"Is this normal?" A man asks.
All I want to answer is, "No, it's CGI."
All I want to answer is, "No, it's CGI."
Triangle is a moody, melancholic, and somewhat imaginative "horror" movie directed by Christopher Smith and starring Melissa George. It was made by and in the UK and Australia with mainly Australian actors, but takes place in Florida for some reason with every one of the actors faking an American accent, probably because of the allusion to the Bermuda Triangle, which is not what this movie is about. Instead, the titular Triangle is the sailing ship the characters start the movie on.
Melissa George, the big name in this flick, plays Jess, a single mother with a special needs son. Throughout the film, but especially in the beginning of it, she seems out of it, confused, and a little lost as well. I'm not sure if it was the character that was out of her element or the actress. I'm kind of sorry for saying this, but Melissa George is not a powerhouse actress in this film. While I've seen her play some decent roles (most notably in 30 Days of Night) she doesn't seem quite ready for the emotional performance that this movie really required. She has a mighty vacant expression on her face for most of this film, with her mouth slightly agape, like it's stuck in constant surprise. I know that's a bit unfair, but it kept getting to me as the movie progressed.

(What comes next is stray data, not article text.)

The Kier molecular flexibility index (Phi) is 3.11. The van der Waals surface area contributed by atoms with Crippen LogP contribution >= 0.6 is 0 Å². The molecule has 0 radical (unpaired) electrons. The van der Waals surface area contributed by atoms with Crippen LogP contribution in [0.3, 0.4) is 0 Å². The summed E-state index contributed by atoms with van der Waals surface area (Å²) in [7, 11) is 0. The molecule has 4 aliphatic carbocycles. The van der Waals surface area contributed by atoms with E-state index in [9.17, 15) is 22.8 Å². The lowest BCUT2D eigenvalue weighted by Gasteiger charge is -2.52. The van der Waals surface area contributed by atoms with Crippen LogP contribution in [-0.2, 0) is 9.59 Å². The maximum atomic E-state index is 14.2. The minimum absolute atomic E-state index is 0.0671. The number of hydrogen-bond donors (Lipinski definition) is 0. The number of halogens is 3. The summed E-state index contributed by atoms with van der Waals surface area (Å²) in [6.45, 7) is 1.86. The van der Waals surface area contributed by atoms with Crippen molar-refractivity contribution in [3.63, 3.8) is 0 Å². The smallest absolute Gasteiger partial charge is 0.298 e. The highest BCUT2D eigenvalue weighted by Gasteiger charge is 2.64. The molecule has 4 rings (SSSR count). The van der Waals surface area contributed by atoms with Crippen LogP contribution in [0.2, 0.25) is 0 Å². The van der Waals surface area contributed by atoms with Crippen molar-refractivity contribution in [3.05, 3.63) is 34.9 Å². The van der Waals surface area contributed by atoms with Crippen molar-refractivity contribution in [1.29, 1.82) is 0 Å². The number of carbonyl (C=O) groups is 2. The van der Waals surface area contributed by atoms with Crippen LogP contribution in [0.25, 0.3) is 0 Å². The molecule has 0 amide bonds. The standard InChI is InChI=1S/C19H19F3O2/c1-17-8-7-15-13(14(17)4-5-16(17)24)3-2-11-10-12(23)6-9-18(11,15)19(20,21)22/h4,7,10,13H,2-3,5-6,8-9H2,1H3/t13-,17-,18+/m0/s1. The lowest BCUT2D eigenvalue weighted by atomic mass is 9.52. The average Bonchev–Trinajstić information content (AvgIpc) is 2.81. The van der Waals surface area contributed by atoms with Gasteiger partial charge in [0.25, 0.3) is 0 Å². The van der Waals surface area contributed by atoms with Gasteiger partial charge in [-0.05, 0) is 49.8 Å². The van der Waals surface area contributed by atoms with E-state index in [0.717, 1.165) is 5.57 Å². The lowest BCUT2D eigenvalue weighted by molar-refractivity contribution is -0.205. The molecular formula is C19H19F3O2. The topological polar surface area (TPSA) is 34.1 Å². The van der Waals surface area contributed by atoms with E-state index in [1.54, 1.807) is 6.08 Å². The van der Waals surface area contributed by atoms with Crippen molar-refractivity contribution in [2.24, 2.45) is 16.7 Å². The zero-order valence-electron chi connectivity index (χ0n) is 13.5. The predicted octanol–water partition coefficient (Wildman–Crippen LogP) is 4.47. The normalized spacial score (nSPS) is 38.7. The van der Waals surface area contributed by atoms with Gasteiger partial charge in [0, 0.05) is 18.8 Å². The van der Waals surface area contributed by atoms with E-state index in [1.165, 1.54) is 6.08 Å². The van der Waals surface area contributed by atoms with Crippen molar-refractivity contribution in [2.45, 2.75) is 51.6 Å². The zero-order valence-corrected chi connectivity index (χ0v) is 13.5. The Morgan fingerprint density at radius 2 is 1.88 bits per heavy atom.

The being said, this is a whale of a movie plot. Despite the limited characterizations and dialogue, the plot is incredibly complex... although equally incredibly predictable. It's kind of the nature of a plot like this to be predictable, but I seriously wish I hadn't guessed most of the movie in the first ten to fifteen minutes of the film. It made a large portion of this movie quite boring. The only thing I couldn't have even anticipated was how Jess was going to act and react rather than what was going to happen, since that seemed set in stone. And her reactions, which should have been the most interesting part of the movie, became confusing and badly put together and thought out- more frustrating for the viewer than interesting.